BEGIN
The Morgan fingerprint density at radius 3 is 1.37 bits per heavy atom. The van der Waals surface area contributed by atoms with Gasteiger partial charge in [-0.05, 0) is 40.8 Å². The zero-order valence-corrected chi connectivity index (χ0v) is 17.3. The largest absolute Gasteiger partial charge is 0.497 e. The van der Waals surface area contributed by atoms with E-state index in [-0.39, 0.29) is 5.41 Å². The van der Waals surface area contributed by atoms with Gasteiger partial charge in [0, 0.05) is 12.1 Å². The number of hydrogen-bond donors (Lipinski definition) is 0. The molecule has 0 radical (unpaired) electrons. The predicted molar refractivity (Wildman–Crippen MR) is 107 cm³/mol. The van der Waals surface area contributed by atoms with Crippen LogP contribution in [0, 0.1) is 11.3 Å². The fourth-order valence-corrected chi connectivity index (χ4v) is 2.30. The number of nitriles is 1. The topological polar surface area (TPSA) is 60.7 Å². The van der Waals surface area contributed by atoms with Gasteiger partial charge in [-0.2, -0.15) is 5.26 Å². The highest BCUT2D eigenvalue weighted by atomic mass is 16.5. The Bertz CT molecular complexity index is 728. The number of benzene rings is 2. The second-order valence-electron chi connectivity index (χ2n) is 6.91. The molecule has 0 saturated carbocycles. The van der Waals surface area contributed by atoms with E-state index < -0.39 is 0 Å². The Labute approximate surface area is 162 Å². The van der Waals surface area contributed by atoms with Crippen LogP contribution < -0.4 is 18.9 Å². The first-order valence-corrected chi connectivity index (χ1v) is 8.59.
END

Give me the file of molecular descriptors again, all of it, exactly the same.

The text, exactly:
The Morgan fingerprint density at radius 3 is 1.37 bits per heavy atom. The van der Waals surface area contributed by atoms with Gasteiger partial charge in [-0.05, 0) is 40.8 Å². The zero-order valence-corrected chi connectivity index (χ0v) is 17.3. The largest absolute Gasteiger partial charge is 0.497 e. The van der Waals surface area contributed by atoms with E-state index in [-0.39, 0.29) is 5.41 Å². The van der Waals surface area contributed by atoms with Gasteiger partial charge in [0, 0.05) is 12.1 Å². The number of hydrogen-bond donors (Lipinski definition) is 0. The molecule has 0 radical (unpaired) electrons. The predicted molar refractivity (Wildman–Crippen MR) is 107 cm³/mol. The van der Waals surface area contributed by atoms with Crippen LogP contribution in [0, 0.1) is 11.3 Å². The fourth-order valence-corrected chi connectivity index (χ4v) is 2.30. The number of nitriles is 1. The topological polar surface area (TPSA) is 60.7 Å². The van der Waals surface area contributed by atoms with Gasteiger partial charge in [-0.2, -0.15) is 5.26 Å². The highest BCUT2D eigenvalue weighted by atomic mass is 16.5. The Bertz CT molecular complexity index is 728. The number of benzene rings is 2. The second-order valence-electron chi connectivity index (χ2n) is 6.91. The molecule has 0 saturated carbocycles. The van der Waals surface area contributed by atoms with E-state index < -0.39 is 0 Å². The Labute approximate surface area is 162 Å². The van der Waals surface area contributed by atoms with Crippen LogP contribution < -0.4 is 18.9 Å². The first-order valence-corrected chi connectivity index (χ1v) is 8.59.